2001 new parking lot and street to the caves opened.
2003 trails, railings and light system renovated.


Dóm mrtvých (Dome of the Dead), Mladečské jeskyně, Czech Republic.
Mladečské jeskyně, Czech Republic.
Mladečské jeskyně, Czech Republic.
Stalagmite called the mummy, Mladečské jeskyně, Czech Republic.

Mladečské jeskyně (Mladec Cave) is a famous archaeological site. Here the remains of Cro Magnon from the Aurignacien were excavated. Most discoveries were made in the Dóm mrtvých (Dome of the Dead). The cave also contains some of the oldest prehistorical paintings in the Czech Republic. They are made of red colour, but their age can not be determined exactly without carbon for a C14 analysis. There is a museum with findings from the cave, replicas of other finds, and the reconstruction of a prehistoric man at the cave entrance. Inside the cave there are also a sort of dioramas. Dummies and reconstructed tools and bones were used to create real life scenes of the prehistoric people staying at the cave. They were installed after the place was prepared during a massive renovation of trails, railings and light system in 2003. The pictures are from a visit in 2004 where the trails are already new, but the dioramas are not yet installed.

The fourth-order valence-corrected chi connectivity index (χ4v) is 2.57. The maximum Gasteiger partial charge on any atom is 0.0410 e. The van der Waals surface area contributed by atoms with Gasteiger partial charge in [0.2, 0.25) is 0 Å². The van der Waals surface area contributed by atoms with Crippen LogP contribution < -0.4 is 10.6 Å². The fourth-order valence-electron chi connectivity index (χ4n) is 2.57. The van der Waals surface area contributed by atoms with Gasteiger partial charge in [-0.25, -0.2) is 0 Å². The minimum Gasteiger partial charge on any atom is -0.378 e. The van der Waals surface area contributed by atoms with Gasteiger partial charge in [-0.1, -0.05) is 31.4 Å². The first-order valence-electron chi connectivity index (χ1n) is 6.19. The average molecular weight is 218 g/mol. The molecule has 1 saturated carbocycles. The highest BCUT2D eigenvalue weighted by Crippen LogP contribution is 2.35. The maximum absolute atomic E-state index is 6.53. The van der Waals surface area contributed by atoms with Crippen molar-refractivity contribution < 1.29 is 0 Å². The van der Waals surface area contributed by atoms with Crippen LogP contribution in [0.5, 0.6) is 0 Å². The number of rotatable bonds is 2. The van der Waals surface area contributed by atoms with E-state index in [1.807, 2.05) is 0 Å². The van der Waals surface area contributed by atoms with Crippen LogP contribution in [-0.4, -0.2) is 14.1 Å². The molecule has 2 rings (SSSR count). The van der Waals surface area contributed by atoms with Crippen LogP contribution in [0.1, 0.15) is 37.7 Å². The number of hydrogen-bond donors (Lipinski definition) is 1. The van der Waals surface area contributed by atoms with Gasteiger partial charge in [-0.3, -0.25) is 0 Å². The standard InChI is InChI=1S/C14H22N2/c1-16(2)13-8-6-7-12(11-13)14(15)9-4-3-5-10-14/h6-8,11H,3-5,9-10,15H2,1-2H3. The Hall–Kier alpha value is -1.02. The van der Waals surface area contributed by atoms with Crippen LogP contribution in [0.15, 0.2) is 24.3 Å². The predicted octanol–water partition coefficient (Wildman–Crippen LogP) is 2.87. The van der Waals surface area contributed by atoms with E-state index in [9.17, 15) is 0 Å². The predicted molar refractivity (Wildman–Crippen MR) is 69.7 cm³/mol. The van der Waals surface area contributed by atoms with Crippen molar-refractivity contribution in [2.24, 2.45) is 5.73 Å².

Its discovery was in the early 19th century, though there are different opinions on the exact year. Generally the years 1815, 1826, and 1828 are given, the most likely year seems to be 1826. The first excavation in the cave was made by Josef Szombathy (*1853-✝1943) in 1881, who recorded his visits and excavations at the cave in his diary. During his excavations in 1881-1882 and Jan Knies and A. Nevrlý's excavations in 1903, skeletal remains of several adults and a child were found together with stone and bone tools of the Aurignacien, recently dated to be 31,000 years old. Some skulls showed similarities to Neanderthals, but they are unmistakably from early modern humans and not from Neanderthals - this is now generally accepted. In 1925, he published a full, and for its time relatively complete account of the excavations, including geology, paleontology, archaeology, and anthropology of the Mladeč Caves Many findings from these early excavations were destroyed in 1945 during a fire. They were stored at the Mikulov Castle during the war for safekeeping purposes, but it was set on fire by the Germans at the end of World War II. But the skulls Mladeč 1, 2, 3 and other fragments survived and are now kept in the Natural History Museum in Vienna, Mladeč 5 in the Moravian Museum in Brno.